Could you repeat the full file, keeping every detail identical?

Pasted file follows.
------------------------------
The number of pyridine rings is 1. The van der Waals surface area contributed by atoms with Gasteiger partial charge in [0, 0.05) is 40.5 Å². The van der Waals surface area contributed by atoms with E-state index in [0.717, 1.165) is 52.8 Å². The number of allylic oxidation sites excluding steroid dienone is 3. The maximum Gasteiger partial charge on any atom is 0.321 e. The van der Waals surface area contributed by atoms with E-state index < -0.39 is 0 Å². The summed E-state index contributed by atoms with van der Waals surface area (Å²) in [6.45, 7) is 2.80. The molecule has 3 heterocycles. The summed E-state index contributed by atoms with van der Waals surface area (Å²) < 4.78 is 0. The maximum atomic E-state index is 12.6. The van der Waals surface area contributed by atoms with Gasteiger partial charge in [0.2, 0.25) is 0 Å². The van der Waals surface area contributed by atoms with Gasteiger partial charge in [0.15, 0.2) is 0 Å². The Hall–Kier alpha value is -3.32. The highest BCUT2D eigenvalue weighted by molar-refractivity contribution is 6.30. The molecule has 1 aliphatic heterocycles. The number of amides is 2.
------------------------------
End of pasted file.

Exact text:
The number of pyridine rings is 1. The van der Waals surface area contributed by atoms with Gasteiger partial charge in [0, 0.05) is 40.5 Å². The van der Waals surface area contributed by atoms with E-state index in [0.717, 1.165) is 52.8 Å². The number of allylic oxidation sites excluding steroid dienone is 3. The maximum Gasteiger partial charge on any atom is 0.321 e. The van der Waals surface area contributed by atoms with E-state index < -0.39 is 0 Å². The summed E-state index contributed by atoms with van der Waals surface area (Å²) in [6.45, 7) is 2.80. The molecule has 3 heterocycles. The summed E-state index contributed by atoms with van der Waals surface area (Å²) < 4.78 is 0. The maximum atomic E-state index is 12.6. The van der Waals surface area contributed by atoms with Gasteiger partial charge in [0.2, 0.25) is 0 Å². The van der Waals surface area contributed by atoms with Gasteiger partial charge in [0.15, 0.2) is 0 Å². The Hall–Kier alpha value is -3.32. The highest BCUT2D eigenvalue weighted by molar-refractivity contribution is 6.30. The molecule has 1 aliphatic heterocycles. The number of amides is 2.